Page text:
The hit-or-miss offense that has defined the Quad Cities River Bandits four weeks into the season was the featured attraction on Thursday night.
For the Bandits, it was a big miss.
Missed opportunities provided the main culprit, but QC compounded the miscues with 11 strikeouts. The strikeout total, six hits and nine runners left on base told the story in the Bandits' 6-2 loss to the Lansing Lugnuts at Modern Woodmen Park.
QC (11-7) now has split its six home games this season.
"I don't say much on the pitching side because we still have to score some runs," Bandits manager Omar Lopez said. "When you don't score runs, we're going to magnify the rest of the game — pitching and defense. You've got to play very clean and pitch perfect to stay (close). ... We still don't have offense. We didn't do anything."
Neither the offense nor pitching were overly effective in the Bandits' second consecutive loss. The offense was particularly inconsistent, scoring its first run in an inning where it did not have a hit.
Ryan Dineen's one-out strikeout in the fifth resulted in him being safe at first on a wild pitch. He then stole second, advanced to third after an error on the throw and scored on another wild pitch to tie the game.
Lansing (7-10) regained the lead on Chris Hawkins' solo home run in the seventh. One inning later, the Lugnuts used four doubles to add four insurance tallies. QC capped the scoring on Dineen's run-scoring single in the ninth.
All that added up to QC's fourth consecutive home game of three runs or less. The Bandits have scored more than three runs at Modern Woodmen Park once this season.
Away from home, the Bandits average nearly three runs more per game.
"At this level, you're going to see that inconsistency," Lopez said.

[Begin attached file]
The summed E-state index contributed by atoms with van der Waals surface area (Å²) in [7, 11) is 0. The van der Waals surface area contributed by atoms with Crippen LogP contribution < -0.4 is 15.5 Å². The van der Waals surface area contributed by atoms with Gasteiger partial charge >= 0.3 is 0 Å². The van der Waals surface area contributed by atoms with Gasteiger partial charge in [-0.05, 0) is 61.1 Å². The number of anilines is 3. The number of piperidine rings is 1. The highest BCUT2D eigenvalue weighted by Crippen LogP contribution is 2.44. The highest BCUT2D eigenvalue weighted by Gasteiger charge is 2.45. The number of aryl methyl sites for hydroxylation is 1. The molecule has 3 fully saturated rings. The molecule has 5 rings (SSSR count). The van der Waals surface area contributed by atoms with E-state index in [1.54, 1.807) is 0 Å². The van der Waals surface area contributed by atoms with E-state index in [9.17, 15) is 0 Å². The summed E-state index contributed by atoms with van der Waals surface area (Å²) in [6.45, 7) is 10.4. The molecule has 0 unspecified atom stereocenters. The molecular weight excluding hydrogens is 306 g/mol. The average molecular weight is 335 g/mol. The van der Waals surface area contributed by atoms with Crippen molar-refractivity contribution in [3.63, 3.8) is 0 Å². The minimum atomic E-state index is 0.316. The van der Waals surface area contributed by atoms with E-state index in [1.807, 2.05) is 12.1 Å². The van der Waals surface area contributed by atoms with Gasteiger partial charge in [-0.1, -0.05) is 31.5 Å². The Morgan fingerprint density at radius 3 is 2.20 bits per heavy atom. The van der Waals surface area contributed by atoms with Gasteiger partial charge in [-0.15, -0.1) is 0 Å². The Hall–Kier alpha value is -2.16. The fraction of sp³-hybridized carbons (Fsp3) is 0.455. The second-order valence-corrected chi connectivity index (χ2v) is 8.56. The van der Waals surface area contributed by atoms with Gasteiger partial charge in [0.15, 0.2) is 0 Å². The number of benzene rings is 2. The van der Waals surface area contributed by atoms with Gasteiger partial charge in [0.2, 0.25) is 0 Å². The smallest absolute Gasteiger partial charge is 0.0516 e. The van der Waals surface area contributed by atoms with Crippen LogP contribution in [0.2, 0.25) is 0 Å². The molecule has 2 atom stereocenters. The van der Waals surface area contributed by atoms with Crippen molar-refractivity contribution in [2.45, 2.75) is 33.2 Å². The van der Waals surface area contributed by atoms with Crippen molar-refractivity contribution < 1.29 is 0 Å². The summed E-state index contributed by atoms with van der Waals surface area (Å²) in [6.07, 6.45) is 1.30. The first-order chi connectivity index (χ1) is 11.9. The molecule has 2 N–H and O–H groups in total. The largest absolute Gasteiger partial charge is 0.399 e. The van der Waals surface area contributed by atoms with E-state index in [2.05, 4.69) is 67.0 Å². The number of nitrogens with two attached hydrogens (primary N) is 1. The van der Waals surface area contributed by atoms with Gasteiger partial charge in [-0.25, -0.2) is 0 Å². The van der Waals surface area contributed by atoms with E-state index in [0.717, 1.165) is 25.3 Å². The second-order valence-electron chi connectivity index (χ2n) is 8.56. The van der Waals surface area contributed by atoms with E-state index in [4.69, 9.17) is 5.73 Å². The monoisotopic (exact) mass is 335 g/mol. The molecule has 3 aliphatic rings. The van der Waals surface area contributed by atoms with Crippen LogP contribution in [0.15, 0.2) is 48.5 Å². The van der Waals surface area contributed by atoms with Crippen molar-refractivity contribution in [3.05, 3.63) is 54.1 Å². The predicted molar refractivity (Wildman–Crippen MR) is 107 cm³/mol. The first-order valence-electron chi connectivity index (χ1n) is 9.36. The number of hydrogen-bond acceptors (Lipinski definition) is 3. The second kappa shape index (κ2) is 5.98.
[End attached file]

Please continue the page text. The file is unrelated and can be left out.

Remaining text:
Despite the relief trio of Brian Holmes, Michael Dimock and Cameron Lamb allowing five earned runs in four innings, Lopez pointed the finger toward the offense. Five innings saw the Bandits strike out at least twice.
The fourth and eighth were the only innings they did not have a strikeout. Another meager offensive performance came from Lansing starter Roberto Osuna stifling the Bandits' bats.
"He set the tone in our offense," Lopez said. "We tried as best as we can when he gave us a chance. He made good pitches in certain counts that was tough for our hitters. Sometimes, you've got to tip your hat to the starting pitcher."
Extra bases: Prior to the game, the Bandits made four roster moves. Infielder Chase Davidson and pitcher Colton Cain were sent to extended spring training, with Dineen and infielder Miles Hamblin joining the active roster. Lopez said Davidson is dealing with a shoulder issue and Cain will remain in the Quad-Cities to work in the bullpen before rejoining the roster for his next scheduled appearance. ... Moline grad Dakota Bacus earned his second victory in as many decisions on Thursday. Bacus allowed three runs on eight hits with six strikeouts and one walk in Beloit's 7-4 win over South Bend. ... The series opener drew 1,545 patrons.
Today is Monday, Oct. 20, the 293rd day of 2014. There are 72 days left in the year.
1864 -- 150 years ago: The store of Devoe and Crampton was entered and robbed of about $500 worth of gold pens and pocket cutlery last night. 1889 -- 125 years ago: Michael Malloy was named president of the Tri-City Stone Cutters Union. 1914 -- 100 years ago: Dewitte C. Poole, former Moline newspaperman serving as vice consul general for the United States government in Paris, declared in a letter to friends that the once gay Paris is a city of sadness and desolation. 1939 -- 75 years ago: Plans for the construction of an $80,000 wholesale bakery at 2011 4th Ave. were announced by Harry and Nick Coin, of Rock Island. It is to be known as the Banquet Bakery. 1964 -- 50 years ago: An application has been filed for a state permit to organize a savings and loan association in Moline, it was announced. The applicants are Ben Butterworth, A.B. Lundahl, C. Richard Evans, John Harris, George Crampton and William Getz, all of Moline, Charles Roberts, Rock Island, and Charles Johnson, of Hampton. 1989 -- 25 years ago: Indian summer is quickly disappearing as temperatures slide into the 40s and 50s this week. Last week, highs were in the 80s.